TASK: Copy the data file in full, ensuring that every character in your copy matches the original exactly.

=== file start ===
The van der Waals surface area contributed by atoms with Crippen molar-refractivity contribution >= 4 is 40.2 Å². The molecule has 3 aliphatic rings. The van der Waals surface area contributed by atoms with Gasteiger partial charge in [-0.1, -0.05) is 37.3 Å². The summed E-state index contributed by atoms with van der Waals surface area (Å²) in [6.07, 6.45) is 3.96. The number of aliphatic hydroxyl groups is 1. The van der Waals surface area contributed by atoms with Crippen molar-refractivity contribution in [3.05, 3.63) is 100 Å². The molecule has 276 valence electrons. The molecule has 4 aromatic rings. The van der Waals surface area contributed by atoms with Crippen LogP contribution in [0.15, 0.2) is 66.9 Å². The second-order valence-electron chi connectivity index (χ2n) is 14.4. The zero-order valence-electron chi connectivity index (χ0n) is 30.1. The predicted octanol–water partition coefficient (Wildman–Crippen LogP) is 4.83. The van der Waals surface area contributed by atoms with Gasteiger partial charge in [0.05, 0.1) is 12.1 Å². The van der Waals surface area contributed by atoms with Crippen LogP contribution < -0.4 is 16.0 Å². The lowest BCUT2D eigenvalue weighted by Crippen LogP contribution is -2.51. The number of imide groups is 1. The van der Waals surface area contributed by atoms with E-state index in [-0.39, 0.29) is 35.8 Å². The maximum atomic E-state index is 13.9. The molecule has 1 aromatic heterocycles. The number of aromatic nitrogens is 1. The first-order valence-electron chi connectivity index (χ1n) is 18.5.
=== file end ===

The van der Waals surface area contributed by atoms with Crippen molar-refractivity contribution >= 4 is 40.2 Å². The molecule has 3 aliphatic rings. The van der Waals surface area contributed by atoms with Gasteiger partial charge in [-0.1, -0.05) is 37.3 Å². The summed E-state index contributed by atoms with van der Waals surface area (Å²) in [6.07, 6.45) is 3.96. The number of aliphatic hydroxyl groups is 1. The van der Waals surface area contributed by atoms with Crippen molar-refractivity contribution in [3.05, 3.63) is 100 Å². The molecule has 276 valence electrons. The molecule has 4 aromatic rings. The van der Waals surface area contributed by atoms with Crippen LogP contribution in [0.15, 0.2) is 66.9 Å². The second-order valence-electron chi connectivity index (χ2n) is 14.4. The zero-order valence-electron chi connectivity index (χ0n) is 30.1. The predicted octanol–water partition coefficient (Wildman–Crippen LogP) is 4.83. The van der Waals surface area contributed by atoms with Gasteiger partial charge in [0.05, 0.1) is 12.1 Å². The van der Waals surface area contributed by atoms with Crippen LogP contribution < -0.4 is 16.0 Å². The lowest BCUT2D eigenvalue weighted by Crippen LogP contribution is -2.51. The number of imide groups is 1. The van der Waals surface area contributed by atoms with E-state index in [-0.39, 0.29) is 35.8 Å². The maximum atomic E-state index is 13.9. The molecule has 1 aromatic heterocycles. The number of aromatic nitrogens is 1. The first-order valence-electron chi connectivity index (χ1n) is 18.5.